New figures show more than 2,550 Doncaster people are diagnosed with dementia and we think a further 960 have the disease but haven’t yet been diagnosed.
It’s a huge issue for the NHS and Doncaster Council to manage and, as people live longer, it’s one that will continue to grow.
Public services have a huge task, but we can only do so much, which is why it’s important the whole community lends a hand.
In Doncaster we are fortunate in building a lot of community-based care to support services provided by the local NHS and Doncaster Council.
The Doncaster Dementia Action Alliance is bringing together businesses and voluntary organisations to help make the borough dementia- friendly.
A charity founded by a Doncaster woman whose late husband had dementia is also doing sterling work.
Eileen Harrington started DonMentia two years ago to help Doncaster people who have dementia and their carers.
Eileen’s husband, also called Don, died with dementia in 2008 after having the disease for nine years. Eileen has spent the last two years tirelessly fundraising around £25,000 for DonMentia and many have benefited from her selfless approach.
Last week Eileen arranged for Dennis and Heather Garriock to celebrate their 80th birthdays with an afternoon tea treat at Arksey’s Village Teapot café. She contacted the Co-op in Doncaster, who provided a chauffeur-driven limousine from the couple’s Armthorpe home.
Heather, who has severe dementia, has been married for 60 years to Dennis. They attend the DonMentia forum Eileen runs at Tickhill Road Hospital, where she provides advice and support. Earlier this year, she arranged for five therapists to come to a session and provide treatments, including hand, neck, back and shoulder massages.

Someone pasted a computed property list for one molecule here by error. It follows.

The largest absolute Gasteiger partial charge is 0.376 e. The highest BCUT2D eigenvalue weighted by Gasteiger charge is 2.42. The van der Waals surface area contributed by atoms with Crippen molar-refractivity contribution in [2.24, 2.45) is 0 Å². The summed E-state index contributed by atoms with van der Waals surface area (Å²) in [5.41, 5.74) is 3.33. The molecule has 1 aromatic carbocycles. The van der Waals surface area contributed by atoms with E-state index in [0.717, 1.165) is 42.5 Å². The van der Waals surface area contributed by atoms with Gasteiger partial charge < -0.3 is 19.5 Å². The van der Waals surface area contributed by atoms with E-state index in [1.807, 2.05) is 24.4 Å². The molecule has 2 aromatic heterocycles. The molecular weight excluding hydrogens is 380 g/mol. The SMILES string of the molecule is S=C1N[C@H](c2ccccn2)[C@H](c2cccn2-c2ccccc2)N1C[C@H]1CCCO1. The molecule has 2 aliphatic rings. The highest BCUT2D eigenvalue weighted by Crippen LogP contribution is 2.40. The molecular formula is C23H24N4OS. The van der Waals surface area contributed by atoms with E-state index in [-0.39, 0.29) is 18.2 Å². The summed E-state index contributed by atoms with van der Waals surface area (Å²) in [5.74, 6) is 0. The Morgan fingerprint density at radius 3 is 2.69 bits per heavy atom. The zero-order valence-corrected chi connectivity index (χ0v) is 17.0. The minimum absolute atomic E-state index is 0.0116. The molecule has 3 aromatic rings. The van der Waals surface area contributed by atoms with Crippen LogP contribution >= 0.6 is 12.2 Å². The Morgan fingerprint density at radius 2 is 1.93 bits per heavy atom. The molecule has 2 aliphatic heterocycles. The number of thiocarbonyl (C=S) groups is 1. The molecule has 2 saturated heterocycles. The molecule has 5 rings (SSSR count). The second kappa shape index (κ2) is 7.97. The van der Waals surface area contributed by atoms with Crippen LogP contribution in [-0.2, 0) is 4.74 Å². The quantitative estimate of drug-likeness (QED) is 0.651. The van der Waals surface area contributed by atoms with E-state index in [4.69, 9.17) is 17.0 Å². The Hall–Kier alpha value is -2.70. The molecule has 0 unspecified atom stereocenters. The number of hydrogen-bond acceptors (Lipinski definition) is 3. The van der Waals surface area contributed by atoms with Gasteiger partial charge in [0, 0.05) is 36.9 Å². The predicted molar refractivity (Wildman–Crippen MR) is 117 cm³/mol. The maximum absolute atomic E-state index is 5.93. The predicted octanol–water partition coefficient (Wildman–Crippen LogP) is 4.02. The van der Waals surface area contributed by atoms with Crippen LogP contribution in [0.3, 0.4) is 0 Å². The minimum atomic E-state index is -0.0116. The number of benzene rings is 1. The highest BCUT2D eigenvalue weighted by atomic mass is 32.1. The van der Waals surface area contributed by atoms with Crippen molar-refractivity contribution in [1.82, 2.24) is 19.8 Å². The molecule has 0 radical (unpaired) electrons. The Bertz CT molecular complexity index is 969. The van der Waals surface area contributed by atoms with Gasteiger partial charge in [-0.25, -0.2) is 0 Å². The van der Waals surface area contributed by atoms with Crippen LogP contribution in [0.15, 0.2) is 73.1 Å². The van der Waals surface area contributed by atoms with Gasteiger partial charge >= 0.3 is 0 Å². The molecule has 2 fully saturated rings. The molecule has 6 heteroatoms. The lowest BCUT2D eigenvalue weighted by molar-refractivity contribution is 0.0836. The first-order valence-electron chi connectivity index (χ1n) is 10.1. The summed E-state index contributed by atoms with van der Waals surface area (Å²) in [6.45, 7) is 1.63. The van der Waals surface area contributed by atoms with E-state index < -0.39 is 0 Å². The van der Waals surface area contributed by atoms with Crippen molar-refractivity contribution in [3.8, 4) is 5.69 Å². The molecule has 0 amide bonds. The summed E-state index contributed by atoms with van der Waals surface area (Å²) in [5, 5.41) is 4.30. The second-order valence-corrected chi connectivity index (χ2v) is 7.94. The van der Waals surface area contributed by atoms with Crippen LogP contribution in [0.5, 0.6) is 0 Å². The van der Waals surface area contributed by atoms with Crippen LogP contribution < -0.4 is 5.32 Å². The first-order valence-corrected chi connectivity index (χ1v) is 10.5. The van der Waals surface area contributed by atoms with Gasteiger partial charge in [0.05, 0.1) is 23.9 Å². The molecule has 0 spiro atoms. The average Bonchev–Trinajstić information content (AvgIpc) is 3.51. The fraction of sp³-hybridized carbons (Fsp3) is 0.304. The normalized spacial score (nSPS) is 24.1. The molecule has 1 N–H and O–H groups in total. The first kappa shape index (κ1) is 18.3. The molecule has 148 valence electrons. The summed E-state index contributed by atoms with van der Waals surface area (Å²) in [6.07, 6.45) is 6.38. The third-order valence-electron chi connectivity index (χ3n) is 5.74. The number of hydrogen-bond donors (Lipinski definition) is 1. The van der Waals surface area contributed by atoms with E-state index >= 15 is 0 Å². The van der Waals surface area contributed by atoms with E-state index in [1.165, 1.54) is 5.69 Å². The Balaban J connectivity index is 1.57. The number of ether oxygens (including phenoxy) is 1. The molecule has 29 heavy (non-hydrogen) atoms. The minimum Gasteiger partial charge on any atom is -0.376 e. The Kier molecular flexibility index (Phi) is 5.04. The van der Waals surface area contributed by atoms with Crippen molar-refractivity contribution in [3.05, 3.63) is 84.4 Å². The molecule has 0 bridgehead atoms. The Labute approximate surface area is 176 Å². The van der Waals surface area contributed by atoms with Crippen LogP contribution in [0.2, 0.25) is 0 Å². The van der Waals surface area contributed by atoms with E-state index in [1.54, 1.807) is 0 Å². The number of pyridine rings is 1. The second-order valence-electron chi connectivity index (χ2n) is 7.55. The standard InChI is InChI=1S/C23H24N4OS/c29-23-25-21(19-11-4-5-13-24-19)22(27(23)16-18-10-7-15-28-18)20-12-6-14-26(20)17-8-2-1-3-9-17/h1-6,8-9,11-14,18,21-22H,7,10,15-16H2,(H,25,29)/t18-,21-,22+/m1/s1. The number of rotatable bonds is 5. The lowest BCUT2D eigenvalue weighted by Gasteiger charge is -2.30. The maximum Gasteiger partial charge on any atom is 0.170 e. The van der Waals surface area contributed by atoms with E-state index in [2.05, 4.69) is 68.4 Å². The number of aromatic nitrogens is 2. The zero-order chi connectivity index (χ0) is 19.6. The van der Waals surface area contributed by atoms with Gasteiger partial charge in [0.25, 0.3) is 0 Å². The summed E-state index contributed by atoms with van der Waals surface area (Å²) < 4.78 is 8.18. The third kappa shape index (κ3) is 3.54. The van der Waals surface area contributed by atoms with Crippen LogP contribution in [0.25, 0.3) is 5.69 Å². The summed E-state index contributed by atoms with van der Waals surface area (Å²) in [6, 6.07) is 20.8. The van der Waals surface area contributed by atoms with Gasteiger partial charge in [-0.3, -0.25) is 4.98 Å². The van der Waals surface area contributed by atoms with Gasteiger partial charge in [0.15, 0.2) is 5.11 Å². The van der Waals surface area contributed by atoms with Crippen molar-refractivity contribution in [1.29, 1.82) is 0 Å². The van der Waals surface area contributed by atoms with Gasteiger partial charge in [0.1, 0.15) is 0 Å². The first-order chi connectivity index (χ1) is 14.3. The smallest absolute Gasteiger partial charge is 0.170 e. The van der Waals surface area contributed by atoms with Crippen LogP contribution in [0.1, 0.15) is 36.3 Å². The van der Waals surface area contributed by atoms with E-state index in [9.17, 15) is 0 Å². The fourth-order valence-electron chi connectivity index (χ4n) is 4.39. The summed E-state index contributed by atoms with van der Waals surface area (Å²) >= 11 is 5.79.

Also last week, Eileen organised a bus trip to North Anston’s Tropical Butterfly House for people with dementia and their carers, giving them an organised break.
On Wednesday, the High Sheriff of South Yorkshire will open the newly completed Community Dementia Garden at Tickhill Road Hospital. Eileen has generously paid for all the garden furniture from DonMentia funds.
In the last few months Eileen has been organising and attending events to keep money rolling in to pay for activities she funds, including running a stall at Doncaster’s classic car and bike show and staging her annual summer garden party at her home.
People like Eileen are salt-of-the-earth community activists and we should never underestimate the valuable contribution they make towards making life easier for some of society’s most vulnerable people.